I did have time to dig around just now, and found most of the answer to our question on the FAQ page:
In response to one of the FAQs re. ideal time and temperature required for destruction of weed-seed potential (at https://www.compostingcouncil.org/contact/faq.php ), this is the response. (NOTE: I've copied it over without any spelling correction or other edits, to preserve the integrity of the reference w/regard to copyright.)
"Research has shown that maintaining tempertures over 131 F for several weeks with multiple turnings during that time will eliminate almost all weeds (if you are handling feedstocks with human pathogen potential, like manure, post-consumer food scraps or biosolids, you are required to maintaing that temp for two weeks with 5 turnings duing that time). However, the only way to keep the compost weedfree is to cover the compost with a breathable fabric before it finished cooling off."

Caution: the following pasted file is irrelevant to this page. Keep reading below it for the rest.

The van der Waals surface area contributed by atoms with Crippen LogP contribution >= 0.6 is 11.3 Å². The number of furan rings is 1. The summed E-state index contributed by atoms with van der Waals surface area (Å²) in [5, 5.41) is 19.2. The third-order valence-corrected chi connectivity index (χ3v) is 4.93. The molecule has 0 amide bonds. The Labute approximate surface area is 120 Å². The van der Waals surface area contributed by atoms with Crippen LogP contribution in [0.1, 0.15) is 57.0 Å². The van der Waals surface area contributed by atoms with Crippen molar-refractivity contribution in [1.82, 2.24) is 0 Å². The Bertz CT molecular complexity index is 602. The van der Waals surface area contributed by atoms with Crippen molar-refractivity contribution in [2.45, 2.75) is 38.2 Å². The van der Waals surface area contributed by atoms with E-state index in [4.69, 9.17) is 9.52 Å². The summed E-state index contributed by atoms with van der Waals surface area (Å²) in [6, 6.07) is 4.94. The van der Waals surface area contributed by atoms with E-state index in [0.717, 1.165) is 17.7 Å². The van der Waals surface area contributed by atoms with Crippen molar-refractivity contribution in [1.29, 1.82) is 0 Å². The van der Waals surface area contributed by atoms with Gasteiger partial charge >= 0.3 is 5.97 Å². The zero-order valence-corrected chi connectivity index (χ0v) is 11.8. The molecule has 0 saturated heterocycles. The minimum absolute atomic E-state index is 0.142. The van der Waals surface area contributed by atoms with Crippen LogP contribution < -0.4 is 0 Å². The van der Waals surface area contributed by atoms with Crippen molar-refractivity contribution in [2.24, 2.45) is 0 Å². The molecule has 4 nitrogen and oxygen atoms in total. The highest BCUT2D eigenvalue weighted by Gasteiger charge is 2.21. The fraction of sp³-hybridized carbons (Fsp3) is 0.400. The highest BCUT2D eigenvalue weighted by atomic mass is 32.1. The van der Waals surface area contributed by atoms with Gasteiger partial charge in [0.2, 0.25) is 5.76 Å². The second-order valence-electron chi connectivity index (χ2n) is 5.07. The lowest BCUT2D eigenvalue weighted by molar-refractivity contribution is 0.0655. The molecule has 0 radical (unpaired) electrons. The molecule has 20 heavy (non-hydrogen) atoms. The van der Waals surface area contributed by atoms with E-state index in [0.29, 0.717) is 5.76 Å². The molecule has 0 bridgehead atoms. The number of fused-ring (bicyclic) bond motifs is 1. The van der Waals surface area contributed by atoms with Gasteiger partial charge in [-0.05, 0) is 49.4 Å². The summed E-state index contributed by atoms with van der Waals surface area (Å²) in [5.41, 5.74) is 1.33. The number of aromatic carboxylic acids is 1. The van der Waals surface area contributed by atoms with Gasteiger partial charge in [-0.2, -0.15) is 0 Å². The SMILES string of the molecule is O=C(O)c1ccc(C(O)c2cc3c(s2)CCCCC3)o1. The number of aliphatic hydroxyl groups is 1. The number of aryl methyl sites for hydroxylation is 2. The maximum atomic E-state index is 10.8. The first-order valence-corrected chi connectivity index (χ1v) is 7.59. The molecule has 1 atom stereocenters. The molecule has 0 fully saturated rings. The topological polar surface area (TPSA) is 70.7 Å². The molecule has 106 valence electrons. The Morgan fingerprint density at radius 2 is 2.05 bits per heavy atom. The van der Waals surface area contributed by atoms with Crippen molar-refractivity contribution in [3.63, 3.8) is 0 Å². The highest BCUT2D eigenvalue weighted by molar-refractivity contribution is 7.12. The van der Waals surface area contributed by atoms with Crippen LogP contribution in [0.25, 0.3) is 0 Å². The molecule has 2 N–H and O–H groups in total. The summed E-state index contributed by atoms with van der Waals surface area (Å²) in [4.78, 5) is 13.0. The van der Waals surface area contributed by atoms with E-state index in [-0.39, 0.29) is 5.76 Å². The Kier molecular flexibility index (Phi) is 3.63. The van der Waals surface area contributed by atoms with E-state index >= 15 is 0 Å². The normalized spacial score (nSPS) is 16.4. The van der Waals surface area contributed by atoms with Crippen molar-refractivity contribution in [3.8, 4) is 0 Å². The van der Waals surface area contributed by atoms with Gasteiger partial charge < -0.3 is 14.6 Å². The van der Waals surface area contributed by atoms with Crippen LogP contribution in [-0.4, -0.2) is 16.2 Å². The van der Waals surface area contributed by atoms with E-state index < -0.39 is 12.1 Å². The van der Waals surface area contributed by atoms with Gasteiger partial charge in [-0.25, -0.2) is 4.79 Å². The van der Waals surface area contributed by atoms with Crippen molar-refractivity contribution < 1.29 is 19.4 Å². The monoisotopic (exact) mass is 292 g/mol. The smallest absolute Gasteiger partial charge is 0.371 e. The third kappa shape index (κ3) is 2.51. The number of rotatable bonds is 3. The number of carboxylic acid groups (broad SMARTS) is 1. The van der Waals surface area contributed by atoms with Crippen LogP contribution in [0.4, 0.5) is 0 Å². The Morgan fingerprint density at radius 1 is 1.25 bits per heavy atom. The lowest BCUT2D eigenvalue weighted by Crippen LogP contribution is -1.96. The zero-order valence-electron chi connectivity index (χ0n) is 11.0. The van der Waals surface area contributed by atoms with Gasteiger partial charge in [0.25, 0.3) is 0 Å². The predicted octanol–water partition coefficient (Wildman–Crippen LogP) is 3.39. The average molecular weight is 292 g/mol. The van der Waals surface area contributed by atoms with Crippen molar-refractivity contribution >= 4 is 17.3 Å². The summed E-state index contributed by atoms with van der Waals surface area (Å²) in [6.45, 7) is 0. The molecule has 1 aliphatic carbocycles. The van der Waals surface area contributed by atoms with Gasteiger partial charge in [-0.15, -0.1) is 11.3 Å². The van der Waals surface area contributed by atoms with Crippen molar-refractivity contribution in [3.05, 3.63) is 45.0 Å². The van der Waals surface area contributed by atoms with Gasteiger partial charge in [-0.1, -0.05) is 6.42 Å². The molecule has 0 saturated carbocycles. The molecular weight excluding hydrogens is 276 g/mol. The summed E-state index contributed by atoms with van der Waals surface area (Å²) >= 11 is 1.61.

I didn't find any other public info about minimum periods of time for destruction of pathogens in animal manures. Given the other info I did see on their website, though, the USCC is anticipating feed-lot manures or other commercial sources, but this would include pigs as well as cattle, since both are subject to CAFO (concentrated animal-feeding operations) or "factory farming" in this country. The FAQ immediately previous to this one mentioned windrow technology, so the USCC standards are clearly aimed at large-scale, commercial compost generation.
It doesn't seem to have occurred to them that dedicated private citizens who truly want to reduce their own contributions to the waste stream might like to have access to health and safety information.